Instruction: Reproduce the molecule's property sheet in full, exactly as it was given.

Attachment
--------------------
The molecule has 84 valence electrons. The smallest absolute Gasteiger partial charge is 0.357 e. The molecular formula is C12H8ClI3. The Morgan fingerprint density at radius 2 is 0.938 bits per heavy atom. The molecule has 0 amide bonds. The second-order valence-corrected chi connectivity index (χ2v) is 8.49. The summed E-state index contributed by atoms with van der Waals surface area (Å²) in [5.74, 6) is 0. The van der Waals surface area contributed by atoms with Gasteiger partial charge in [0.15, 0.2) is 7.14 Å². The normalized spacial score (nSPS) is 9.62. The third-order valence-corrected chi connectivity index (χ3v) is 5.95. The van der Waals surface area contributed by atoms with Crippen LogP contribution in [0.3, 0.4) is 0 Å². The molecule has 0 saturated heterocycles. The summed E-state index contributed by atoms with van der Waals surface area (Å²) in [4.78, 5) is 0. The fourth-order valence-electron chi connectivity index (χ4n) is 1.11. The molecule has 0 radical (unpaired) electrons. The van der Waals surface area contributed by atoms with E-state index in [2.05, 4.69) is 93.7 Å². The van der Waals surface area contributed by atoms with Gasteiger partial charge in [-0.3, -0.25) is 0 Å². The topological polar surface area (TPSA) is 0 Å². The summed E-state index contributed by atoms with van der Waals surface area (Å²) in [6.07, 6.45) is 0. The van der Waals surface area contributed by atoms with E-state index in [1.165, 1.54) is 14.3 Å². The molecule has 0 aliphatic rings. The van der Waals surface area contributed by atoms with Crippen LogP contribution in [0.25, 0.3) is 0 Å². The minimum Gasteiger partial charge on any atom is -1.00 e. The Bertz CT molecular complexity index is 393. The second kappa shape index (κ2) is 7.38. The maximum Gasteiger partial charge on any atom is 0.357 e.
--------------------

The molecule has 84 valence electrons. The smallest absolute Gasteiger partial charge is 0.357 e. The molecular formula is C12H8ClI3. The Morgan fingerprint density at radius 2 is 0.938 bits per heavy atom. The molecule has 0 amide bonds. The second-order valence-corrected chi connectivity index (χ2v) is 8.49. The summed E-state index contributed by atoms with van der Waals surface area (Å²) in [5.74, 6) is 0. The van der Waals surface area contributed by atoms with Gasteiger partial charge in [0.15, 0.2) is 7.14 Å². The normalized spacial score (nSPS) is 9.62. The third-order valence-corrected chi connectivity index (χ3v) is 5.95. The van der Waals surface area contributed by atoms with Crippen LogP contribution in [0.3, 0.4) is 0 Å². The molecule has 0 saturated heterocycles. The summed E-state index contributed by atoms with van der Waals surface area (Å²) in [4.78, 5) is 0. The fourth-order valence-electron chi connectivity index (χ4n) is 1.11. The molecule has 0 radical (unpaired) electrons. The van der Waals surface area contributed by atoms with E-state index in [2.05, 4.69) is 93.7 Å². The van der Waals surface area contributed by atoms with Gasteiger partial charge in [-0.3, -0.25) is 0 Å². The topological polar surface area (TPSA) is 0 Å². The summed E-state index contributed by atoms with van der Waals surface area (Å²) in [6.07, 6.45) is 0. The van der Waals surface area contributed by atoms with E-state index in [1.165, 1.54) is 14.3 Å². The molecule has 0 aliphatic rings. The van der Waals surface area contributed by atoms with Crippen LogP contribution in [0.25, 0.3) is 0 Å². The minimum Gasteiger partial charge on any atom is -1.00 e. The Bertz CT molecular complexity index is 393. The second kappa shape index (κ2) is 7.38. The maximum Gasteiger partial charge on any atom is 0.357 e.